Deprivation

Deprivation

deprivation

Violence stricken,
trachea gurgles.
This horror story is real
yet runs in circles,

like a dog on a hog
chasing his own tail.
Like a debtor to the creditor,
the check is in the mail.

It’s like you’re choking
on bills and rent.
Borrow for food,
then borrow to pay back what was spent.

It’s like drowning in sludge,
you try to swim, you can’t budge;
tasting sweat across your lips,
like working-class smudge.

But you pay the debt
of another man’s treachery
while it sucks your soul
and makes you an accessory,

abetting this crime
of your own demise:
A disposable emblem
for another man’s rise.

You kill yourself
like you slit your own throat;
trying to choke down pride
but instead vomit your endnote.

Because this is how you die
when your story is told.
But it’s always untold
when you’re bought and sold.

Featured image: Flickr, Ashley Campbell. Some rights reserved.

Nathan Bernardo

I've been writing poetry since I was a teenager, which was back in the early 1980s. I've studied poetry a bit, have learned form, meter, alliteration, things like that; but mostly I just let it flow. Though academics tend to think rhyme is contrived, and it often is, I still use it. I think poetry is rhythm and sound. If it sounds good when you read it out loud, then it's good poetry.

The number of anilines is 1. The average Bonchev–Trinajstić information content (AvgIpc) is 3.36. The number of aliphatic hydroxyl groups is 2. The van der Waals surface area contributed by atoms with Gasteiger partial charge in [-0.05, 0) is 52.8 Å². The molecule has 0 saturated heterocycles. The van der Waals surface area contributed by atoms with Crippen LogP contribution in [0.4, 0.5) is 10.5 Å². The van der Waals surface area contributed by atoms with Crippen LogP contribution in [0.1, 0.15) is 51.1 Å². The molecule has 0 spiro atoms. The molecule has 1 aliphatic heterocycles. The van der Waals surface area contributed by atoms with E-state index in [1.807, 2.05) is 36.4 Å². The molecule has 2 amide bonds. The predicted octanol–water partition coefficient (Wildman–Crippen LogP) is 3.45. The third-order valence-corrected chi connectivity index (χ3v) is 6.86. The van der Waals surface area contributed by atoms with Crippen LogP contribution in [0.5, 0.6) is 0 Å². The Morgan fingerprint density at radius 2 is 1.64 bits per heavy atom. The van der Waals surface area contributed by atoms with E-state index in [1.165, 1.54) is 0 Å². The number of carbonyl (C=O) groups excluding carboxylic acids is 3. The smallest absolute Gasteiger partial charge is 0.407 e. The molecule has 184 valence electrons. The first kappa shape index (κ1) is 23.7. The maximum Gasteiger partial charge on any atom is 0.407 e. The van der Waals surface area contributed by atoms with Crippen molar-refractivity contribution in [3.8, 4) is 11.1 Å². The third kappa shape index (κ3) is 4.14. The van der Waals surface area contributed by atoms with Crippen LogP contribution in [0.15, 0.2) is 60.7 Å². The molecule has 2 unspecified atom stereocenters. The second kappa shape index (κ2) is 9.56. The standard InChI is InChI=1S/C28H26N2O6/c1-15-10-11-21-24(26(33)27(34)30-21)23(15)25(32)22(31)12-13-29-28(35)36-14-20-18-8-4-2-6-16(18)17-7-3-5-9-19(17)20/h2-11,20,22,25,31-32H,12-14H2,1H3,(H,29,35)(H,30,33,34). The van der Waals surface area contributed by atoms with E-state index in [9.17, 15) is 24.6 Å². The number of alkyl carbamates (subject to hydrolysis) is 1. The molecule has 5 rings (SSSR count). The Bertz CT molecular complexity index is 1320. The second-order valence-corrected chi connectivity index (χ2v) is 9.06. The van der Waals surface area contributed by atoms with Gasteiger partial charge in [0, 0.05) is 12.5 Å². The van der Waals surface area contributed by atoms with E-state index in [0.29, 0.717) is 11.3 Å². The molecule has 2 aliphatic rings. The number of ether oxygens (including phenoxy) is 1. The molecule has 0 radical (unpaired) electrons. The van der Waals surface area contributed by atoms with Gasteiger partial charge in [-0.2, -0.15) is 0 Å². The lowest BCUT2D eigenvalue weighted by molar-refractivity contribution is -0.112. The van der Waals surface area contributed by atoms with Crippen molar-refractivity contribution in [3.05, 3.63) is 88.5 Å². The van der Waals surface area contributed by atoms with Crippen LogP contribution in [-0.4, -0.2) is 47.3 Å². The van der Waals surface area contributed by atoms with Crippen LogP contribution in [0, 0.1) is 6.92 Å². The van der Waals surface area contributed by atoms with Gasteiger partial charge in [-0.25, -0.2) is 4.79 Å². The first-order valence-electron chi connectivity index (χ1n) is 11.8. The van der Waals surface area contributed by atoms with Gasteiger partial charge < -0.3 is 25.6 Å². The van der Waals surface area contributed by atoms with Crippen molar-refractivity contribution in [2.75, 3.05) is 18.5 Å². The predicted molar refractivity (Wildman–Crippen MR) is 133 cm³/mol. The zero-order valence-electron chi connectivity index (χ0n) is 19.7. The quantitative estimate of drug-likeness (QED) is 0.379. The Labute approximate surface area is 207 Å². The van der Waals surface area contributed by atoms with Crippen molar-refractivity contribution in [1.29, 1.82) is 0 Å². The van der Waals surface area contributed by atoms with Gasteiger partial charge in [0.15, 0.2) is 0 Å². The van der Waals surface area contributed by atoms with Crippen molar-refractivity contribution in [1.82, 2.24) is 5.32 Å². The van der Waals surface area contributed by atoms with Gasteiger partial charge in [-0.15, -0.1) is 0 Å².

I think I admire E. E. Cummings the most out of the great poets; because of his totally unorthodox approach. For substance, I like Walt Whitman. For rhythm, I like Edgar Allan Poe. For the raw stuff, I like Ginsberg. I also like a little Dylan Thomas.

As for my own writing, I like to explore deeper feelings but feelings that have broad meaning too.

Hope to share some of that meaningful writing here.

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Nathan Bernardo

I've been writing poetry since I was a teenager, which was back in the early 1980s. I've studied poetry a bit, have learned form, meter, alliteration, things like that; but mostly I just let it flow. Though academics tend to think rhyme is contrived, and it often is, I still use it. I think poetry is rhythm and sound. If it sounds good when you read it out loud, then it's good poetry. I think I admire E. E. Cummings the most out of the great poets; because of his totally unorthodox approach. For substance, I like Walt Whitman. For rhythm, I like Edgar Allan Poe. For the raw stuff, I like Ginsberg. I also like a little Dylan Thomas. As for my own writing, I like to explore deeper feelings but feelings that have broad meaning too. Hope to share some of that meaningful writing here.

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